This article originally appeared at Waging Nonviolence and is reposted with permission.
After the Newtown shootings, the urgency to secure schools shot up. California Senator Barbara Boxer floated legislation to deploy the National Guard in districts nationwide; President Obama included grants for “school resource officers” in his since-mothballed gun control proposals; and districts, including Los Angeles, which already has the largest school police force in the country, called for more police or stronger partnerships with local law enforcement.
Across the country, students of color braced for the aftershock. School police are the bedrock of the school-to-prison pipeline, a system that levies harsh punishments for nonviolent behavior and, despite scant evidence of greater infraction, funnels disproportionate numbers of black and Latino students out of school and into court. This system of racialized discipline and punishment feeds off moments of fear like Newtown—from the Reagan-era war on drugs, when zero tolerance discipline was born, to the Columbine shootings, which led schools in Denver to increase student referrals to law enforcement by 71 percent over the next four years.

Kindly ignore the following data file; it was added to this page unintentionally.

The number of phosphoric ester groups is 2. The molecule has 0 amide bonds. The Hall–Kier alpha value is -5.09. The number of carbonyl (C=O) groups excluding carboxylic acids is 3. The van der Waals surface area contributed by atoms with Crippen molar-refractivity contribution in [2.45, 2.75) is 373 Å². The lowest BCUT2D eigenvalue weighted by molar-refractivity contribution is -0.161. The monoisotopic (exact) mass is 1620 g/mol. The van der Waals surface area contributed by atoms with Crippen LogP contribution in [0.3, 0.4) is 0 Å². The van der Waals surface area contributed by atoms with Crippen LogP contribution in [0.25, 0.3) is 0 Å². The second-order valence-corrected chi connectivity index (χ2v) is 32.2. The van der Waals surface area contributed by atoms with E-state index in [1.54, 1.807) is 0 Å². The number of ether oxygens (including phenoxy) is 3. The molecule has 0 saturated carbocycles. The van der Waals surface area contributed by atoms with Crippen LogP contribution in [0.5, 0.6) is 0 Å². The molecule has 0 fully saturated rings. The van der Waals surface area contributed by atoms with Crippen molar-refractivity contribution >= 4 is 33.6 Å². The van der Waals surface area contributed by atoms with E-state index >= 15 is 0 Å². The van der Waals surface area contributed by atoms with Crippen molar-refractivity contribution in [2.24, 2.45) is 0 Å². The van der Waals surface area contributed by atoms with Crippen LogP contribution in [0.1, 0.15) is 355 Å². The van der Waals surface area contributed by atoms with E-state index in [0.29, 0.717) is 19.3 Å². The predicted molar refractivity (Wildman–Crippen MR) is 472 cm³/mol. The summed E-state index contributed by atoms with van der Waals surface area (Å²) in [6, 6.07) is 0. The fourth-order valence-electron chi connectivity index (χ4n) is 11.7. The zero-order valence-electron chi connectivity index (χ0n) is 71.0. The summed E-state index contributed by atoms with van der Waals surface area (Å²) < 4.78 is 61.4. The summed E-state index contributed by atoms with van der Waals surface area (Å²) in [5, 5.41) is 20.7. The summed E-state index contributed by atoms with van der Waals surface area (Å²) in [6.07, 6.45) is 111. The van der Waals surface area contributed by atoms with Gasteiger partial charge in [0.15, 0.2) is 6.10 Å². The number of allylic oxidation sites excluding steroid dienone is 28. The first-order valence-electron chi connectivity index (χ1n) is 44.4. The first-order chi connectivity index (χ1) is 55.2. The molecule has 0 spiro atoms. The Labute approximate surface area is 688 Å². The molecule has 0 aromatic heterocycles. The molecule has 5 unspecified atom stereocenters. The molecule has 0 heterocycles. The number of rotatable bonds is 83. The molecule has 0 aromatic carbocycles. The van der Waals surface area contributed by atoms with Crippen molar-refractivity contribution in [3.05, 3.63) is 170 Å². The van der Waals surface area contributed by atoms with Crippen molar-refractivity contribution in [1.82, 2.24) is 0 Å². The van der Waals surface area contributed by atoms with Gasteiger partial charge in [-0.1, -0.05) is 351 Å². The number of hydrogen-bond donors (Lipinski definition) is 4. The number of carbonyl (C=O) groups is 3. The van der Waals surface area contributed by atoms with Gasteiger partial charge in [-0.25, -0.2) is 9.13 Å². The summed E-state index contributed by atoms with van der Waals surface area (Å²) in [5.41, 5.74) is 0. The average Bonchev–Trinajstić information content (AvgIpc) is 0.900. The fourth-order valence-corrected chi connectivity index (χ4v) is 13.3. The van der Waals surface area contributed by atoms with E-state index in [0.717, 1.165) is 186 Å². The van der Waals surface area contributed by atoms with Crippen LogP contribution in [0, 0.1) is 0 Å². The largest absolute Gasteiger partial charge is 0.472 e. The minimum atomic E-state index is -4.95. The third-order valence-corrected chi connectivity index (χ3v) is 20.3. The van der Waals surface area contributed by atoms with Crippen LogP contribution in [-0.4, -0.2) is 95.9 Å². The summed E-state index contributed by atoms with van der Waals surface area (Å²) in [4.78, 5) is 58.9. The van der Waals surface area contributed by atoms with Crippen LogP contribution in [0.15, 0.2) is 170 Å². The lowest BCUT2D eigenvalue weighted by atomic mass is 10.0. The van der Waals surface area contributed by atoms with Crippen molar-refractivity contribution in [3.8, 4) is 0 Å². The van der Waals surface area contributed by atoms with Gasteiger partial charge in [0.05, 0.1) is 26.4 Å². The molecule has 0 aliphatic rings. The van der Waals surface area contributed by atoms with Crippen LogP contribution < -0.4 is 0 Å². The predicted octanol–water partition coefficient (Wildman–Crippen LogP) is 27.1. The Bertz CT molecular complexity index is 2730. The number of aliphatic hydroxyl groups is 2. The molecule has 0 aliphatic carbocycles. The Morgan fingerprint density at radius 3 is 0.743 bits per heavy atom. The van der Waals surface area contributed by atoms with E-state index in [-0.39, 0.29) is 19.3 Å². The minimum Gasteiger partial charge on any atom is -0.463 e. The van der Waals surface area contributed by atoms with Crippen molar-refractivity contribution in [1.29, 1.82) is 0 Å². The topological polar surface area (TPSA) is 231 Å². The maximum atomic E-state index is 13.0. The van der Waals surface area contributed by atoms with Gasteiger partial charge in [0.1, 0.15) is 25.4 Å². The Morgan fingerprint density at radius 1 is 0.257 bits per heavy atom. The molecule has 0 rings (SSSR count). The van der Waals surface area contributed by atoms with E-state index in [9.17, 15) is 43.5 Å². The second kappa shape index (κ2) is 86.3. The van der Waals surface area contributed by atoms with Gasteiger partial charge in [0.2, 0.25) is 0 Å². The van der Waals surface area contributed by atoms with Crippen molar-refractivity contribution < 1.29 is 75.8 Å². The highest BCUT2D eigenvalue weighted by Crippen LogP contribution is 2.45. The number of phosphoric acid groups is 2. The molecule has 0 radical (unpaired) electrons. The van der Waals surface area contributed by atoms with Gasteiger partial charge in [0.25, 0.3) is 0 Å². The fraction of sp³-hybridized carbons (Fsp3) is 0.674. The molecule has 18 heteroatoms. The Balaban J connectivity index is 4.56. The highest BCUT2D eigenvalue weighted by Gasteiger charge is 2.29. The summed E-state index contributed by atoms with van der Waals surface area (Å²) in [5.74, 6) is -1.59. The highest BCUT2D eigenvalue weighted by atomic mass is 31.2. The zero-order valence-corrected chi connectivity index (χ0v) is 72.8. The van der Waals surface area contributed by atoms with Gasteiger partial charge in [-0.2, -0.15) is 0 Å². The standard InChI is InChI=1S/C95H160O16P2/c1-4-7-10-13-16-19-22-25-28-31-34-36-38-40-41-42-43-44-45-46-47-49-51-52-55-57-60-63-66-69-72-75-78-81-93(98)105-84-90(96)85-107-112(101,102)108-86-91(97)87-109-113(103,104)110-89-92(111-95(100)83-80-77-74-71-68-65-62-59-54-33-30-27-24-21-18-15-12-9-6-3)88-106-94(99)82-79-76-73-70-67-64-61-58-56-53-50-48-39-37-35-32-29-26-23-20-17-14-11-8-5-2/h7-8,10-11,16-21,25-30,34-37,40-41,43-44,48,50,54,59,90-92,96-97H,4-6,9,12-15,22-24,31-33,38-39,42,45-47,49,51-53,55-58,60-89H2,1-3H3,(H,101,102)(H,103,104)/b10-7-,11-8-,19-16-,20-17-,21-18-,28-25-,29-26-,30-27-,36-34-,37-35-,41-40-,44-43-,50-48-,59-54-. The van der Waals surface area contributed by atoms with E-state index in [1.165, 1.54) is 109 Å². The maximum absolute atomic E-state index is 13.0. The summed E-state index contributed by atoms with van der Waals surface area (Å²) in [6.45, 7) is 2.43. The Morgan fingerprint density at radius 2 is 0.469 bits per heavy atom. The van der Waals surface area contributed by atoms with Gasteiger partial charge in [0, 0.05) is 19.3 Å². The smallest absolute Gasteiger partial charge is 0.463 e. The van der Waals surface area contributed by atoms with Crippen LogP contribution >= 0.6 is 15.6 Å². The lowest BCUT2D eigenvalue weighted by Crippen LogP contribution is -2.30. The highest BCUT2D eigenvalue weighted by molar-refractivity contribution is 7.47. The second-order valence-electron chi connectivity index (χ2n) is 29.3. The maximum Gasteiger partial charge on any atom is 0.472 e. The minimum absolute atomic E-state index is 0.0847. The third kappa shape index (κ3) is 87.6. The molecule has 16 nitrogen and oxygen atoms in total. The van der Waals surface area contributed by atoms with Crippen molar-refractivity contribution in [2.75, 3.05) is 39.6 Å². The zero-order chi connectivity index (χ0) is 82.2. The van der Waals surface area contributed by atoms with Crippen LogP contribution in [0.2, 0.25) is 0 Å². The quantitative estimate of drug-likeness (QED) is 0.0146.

The most recent police surge is, however, only one part of the story. The commotion over school safety has also opened space for youth organizers to push the conversation in the opposite direction.
Read more: Students Push to Limit School Police After Newtown | The Nation http://www.thenation.com/blog/174837/students-push-limit-school-police-after-newtown#ixzz2Y60gPOoB
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